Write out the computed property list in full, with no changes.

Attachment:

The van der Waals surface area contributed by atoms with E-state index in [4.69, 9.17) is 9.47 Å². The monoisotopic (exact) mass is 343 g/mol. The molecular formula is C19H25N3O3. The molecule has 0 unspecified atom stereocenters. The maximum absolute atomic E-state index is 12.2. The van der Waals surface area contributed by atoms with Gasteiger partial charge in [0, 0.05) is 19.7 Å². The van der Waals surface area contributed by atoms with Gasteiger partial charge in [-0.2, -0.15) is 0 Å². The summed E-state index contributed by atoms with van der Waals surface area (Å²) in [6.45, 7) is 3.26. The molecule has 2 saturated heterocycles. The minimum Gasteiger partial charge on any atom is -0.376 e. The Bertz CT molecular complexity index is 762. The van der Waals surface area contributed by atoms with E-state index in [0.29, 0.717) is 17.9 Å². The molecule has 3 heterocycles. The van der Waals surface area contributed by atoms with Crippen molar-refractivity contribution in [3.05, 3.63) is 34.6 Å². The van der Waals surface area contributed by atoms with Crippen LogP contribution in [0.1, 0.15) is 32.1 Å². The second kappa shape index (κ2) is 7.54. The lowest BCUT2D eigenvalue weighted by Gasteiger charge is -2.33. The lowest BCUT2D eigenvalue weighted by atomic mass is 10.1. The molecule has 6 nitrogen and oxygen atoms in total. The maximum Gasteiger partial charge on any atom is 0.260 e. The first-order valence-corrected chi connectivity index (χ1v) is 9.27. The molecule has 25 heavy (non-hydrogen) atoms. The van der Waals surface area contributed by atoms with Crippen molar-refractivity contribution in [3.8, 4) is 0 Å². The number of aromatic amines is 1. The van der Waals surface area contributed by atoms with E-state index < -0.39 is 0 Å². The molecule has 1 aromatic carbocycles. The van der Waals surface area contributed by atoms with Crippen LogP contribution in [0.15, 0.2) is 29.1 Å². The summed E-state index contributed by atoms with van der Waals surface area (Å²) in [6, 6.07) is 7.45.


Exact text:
The van der Waals surface area contributed by atoms with E-state index in [4.69, 9.17) is 9.47 Å². The monoisotopic (exact) mass is 343 g/mol. The molecular formula is C19H25N3O3. The molecule has 0 unspecified atom stereocenters. The maximum absolute atomic E-state index is 12.2. The van der Waals surface area contributed by atoms with Gasteiger partial charge in [0, 0.05) is 19.7 Å². The van der Waals surface area contributed by atoms with Gasteiger partial charge in [-0.2, -0.15) is 0 Å². The summed E-state index contributed by atoms with van der Waals surface area (Å²) in [6.45, 7) is 3.26. The molecule has 2 saturated heterocycles. The minimum Gasteiger partial charge on any atom is -0.376 e. The Bertz CT molecular complexity index is 762. The van der Waals surface area contributed by atoms with E-state index in [0.29, 0.717) is 17.9 Å². The molecule has 3 heterocycles. The van der Waals surface area contributed by atoms with Crippen molar-refractivity contribution in [3.05, 3.63) is 34.6 Å². The van der Waals surface area contributed by atoms with Crippen LogP contribution in [0.1, 0.15) is 32.1 Å². The second kappa shape index (κ2) is 7.54. The lowest BCUT2D eigenvalue weighted by Gasteiger charge is -2.33. The lowest BCUT2D eigenvalue weighted by atomic mass is 10.1. The molecule has 6 nitrogen and oxygen atoms in total. The maximum Gasteiger partial charge on any atom is 0.260 e. The first-order valence-corrected chi connectivity index (χ1v) is 9.27. The molecule has 25 heavy (non-hydrogen) atoms. The van der Waals surface area contributed by atoms with Crippen molar-refractivity contribution in [3.8, 4) is 0 Å². The number of aromatic amines is 1. The van der Waals surface area contributed by atoms with E-state index < -0.39 is 0 Å². The molecule has 1 aromatic carbocycles. The van der Waals surface area contributed by atoms with Crippen LogP contribution in [0.15, 0.2) is 29.1 Å². The summed E-state index contributed by atoms with van der Waals surface area (Å²) in [6, 6.07) is 7.45.